It’s been a busy weekend for the study of ocean acidification, bringing mostly bad news from an area we normally don’t hear too much about at all.
First, a refresher from the National Oceanic and Atmospheric Administration:
Fundamental changes in seawater chemistry are occurring throughout the world’s oceans. Since the beginning of the industrial revolution, the release of carbon dioxide (CO2) from humankind’s industrial and agricultural activities has increased the amount of CO2 in the atmosphere. The ocean absorbs about a quarter of the CO2 we release into the atmosphere every year, so as atmospheric CO2 levels increase, so do the levels in the ocean. Initially, many scientists focused on the benefits of the ocean removing this greenhouse gas from the atmosphere. However, decades of ocean observations now show that there is also a downside — the CO2 absorbed by the ocean is changing the chemistry of the seawater…
That change is what’s now called ocean acidification. Bryan Walsh at Time summarizes two new studies on the topic published in the journal Nature Climate Change. The first looks at the effects of rising acidity on different types of marine life, from coral to fish, and finds that they’re all going to have a tough time adapting. Some species, like oysters and squids, are more likely to be directly affected, while the main problem for some fish will come if the coral reefs, which are most at risk, disappear. Down the line, it could mean big changes for seafood.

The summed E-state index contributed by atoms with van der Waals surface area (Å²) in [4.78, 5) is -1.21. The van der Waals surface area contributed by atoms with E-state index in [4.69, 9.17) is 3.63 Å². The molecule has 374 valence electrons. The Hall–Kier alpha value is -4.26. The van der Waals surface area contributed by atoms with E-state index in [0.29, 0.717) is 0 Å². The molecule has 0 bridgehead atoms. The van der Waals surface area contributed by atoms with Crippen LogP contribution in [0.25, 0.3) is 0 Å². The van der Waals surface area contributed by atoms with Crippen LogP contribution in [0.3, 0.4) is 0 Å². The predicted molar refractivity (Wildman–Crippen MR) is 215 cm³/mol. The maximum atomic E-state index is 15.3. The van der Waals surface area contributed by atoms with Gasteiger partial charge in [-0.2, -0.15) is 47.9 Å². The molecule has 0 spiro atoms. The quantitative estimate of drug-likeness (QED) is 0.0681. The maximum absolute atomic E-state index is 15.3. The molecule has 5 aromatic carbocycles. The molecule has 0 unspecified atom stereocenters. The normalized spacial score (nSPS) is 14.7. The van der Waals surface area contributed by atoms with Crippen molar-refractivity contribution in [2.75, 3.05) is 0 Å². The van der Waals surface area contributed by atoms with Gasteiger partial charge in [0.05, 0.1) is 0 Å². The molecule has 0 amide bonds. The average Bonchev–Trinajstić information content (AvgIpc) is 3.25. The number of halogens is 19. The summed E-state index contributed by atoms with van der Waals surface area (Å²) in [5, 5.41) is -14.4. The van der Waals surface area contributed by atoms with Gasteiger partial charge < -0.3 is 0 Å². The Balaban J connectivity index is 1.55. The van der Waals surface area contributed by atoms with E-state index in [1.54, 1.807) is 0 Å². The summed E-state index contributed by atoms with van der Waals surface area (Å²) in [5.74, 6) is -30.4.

A second group of studies, published in the Philosophical Transactions of the Royal Society B, found mixed results for acidification’s impact on marine ecosystems. At The New York Times’ Dot Earth Blog, Andy Revkin finds the main takeaway to be only that there will be large changes. While some species will be worse off for acidification, the studies together show, others will thrive in the new oceanic environment.
Back above the surface, a second study identified a worrisome feedback loop going on. Walsh explains:
…the researchers found that as the pH of the oceans dropped, it would result in lower concentrations of the biogenic sulfur compound dimethylsulphide (DMS). Why does that matter? Marine emissions of DMS are the largest natural source of atmospheric sulfur. (Manmade sources of sulfur include the burning of coal.)
Sulfur, in the form of sulfur dioxide, isn’t a greenhouse gas. But higher levels of sulfur in the atmosphere can reduce the amount of solar energy reaching the Earth’s surface, causing a cooling effect. (In the aftermath of the eruption of Mt. Pinatubo in the Philippines in 1991, which threw millions of tons of sulfur dioxide into the atmosphere, average global temperatures the two years fell by about 0.5 C.) If acidification decreases marine emissions of sulfur, it could cause an increase in the amount of solar energy reaching the Earth’s surface, speeding up warming—which is exactly what the Nature Climate Change study predicts.
Put together, it all suggests that what’s happening beneath the waves may not be able to escape our attention for much longer.